Portraits of Wildflowers

Perspectives on Nature Photography

Bluebonnet colony with Engelmann daisies

with 32 comments

Click to enlarge.

Here’s a colony of bluebonnets (Lupinus texensis) along I-35 in far north Austin yesterday.
The few yellow flowers are Engelmann daisies (Engelmannia peristenia).
Below is a closer look at one of the Engelmann daisies.
Notice the buds’ pinched look as they open.

© 2020 Steven Schwartzman

Written by Steve Schwartzman

March 18, 2020 at 4:33 PM

32 Responses

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  1. Pointillism and portrait in one post. Most alliterative of you.

    Michael Scandling

    March 18, 2020 at 5:44 PM

  2. What a lovely capture! The Engelmann daisy looks as though it’s preaching to the masses. Whatever the message, it appears cheerful and bright!

    Littlesundog

    March 18, 2020 at 8:57 PM

    • Someone has a vivid imagination. If I created an alternate version, the sermon would be addressed to mowers, telling them not to cut down all these wildflowers before their seeds have fully developed.

      Steve Schwartzman

      March 19, 2020 at 6:11 AM

      • That would be quite fitting! We have patches of yarrow and purple poppy mallow in our yard and the pasture beyond. My husband laughs that I mow around those plants, leaving them to go to seed. In the pasture I trim around the patches too so that FD can easily see them. I’m sure it’s a pain for him to avoid these areas while mowing the pasture with the tractor, but he realizes the importance of promoting spreading of our native wildflowers.

        Littlesundog

        March 19, 2020 at 6:57 AM

        • Good for you for leaving those wildflowers alone. Once in a while I see evidence that a mower has gone around flowers, but not often. Last spring all the wildflowers on the embankments of Mopac, an Austin expressway, got cut down in their prime. I went out taking pictures there yesterday, just in case.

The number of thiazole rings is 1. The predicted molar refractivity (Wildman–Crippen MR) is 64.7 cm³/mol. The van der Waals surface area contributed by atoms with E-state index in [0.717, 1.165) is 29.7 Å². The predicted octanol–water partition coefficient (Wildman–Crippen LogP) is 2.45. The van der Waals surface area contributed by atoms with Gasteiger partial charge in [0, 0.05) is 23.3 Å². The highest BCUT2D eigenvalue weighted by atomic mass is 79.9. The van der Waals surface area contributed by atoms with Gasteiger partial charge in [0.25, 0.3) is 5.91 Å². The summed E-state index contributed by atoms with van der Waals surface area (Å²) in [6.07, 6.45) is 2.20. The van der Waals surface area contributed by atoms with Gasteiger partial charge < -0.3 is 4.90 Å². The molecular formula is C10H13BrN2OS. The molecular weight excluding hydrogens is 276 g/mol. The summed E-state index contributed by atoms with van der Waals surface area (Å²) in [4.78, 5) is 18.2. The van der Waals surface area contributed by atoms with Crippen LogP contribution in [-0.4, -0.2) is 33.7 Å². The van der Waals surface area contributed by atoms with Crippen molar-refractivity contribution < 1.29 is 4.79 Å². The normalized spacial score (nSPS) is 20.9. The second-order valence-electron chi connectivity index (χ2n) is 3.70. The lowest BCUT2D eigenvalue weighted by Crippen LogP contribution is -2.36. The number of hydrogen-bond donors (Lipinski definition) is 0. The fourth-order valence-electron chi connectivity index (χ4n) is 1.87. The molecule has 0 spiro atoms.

Steve Schwartzman

          March 19, 2020 at 7:07 AM

  3. That’s the only kind of colonization I like.

    tanjabrittonwriter

    March 18, 2020 at 10:30 PM

  4. I rarely come across a colony anywhere near as massive as these. I wonder if they give off a scent. I’ve a bluebell plant but have not discerned a scent yet. I like that you found a blank space in the bluebonnets to place the daisy.

    Steve Gingold

    March 19, 2020 at 7:48 AM

    • This bluebonnet colony is par for the course here. Under good conditions, a bluebonnet colony can cover an acre. You can get an idea of that sort of density at:

      https://portraitsofwildflowers.wordpress.com/2014/05/21/interpenetrating-colonies/

      And yes, bluebonnets are pleasantly fragrant, especially en masse. I could smell the scent of the colony two days ago.

      In retrospect, I wish I’d moved a little further left when photographing the Engelmann daisy.

      Steve Schwartzman

      March 19, 2020 at 7:58 AM

      • I can see where that would have created a touch more space but still looks great as you composed it.

        That 2014 shot is indeed quite a swath of blue.

        Steve Gingold

        March 19, 2020 at 8:02 AM

        • And that 2014 picture shows only one part of the colony, which was huge.
          I’ll also mention that bluebonnets are just one of the big-colony-forming wildflowers we have here.

          Steve Schwartzman

          March 19, 2020 at 8:18 AM

  5. As it happened, the first time I saw (or at least recognized) Engelmann daisies, they were combined with a field of bluebonnets just outside Willow City. It’s interesting to look back and see how many plants tend to bloom at the same time. Our pink evening primrose suddenly are making a splash, and right on time, here come the Texas dandelions to mix with them.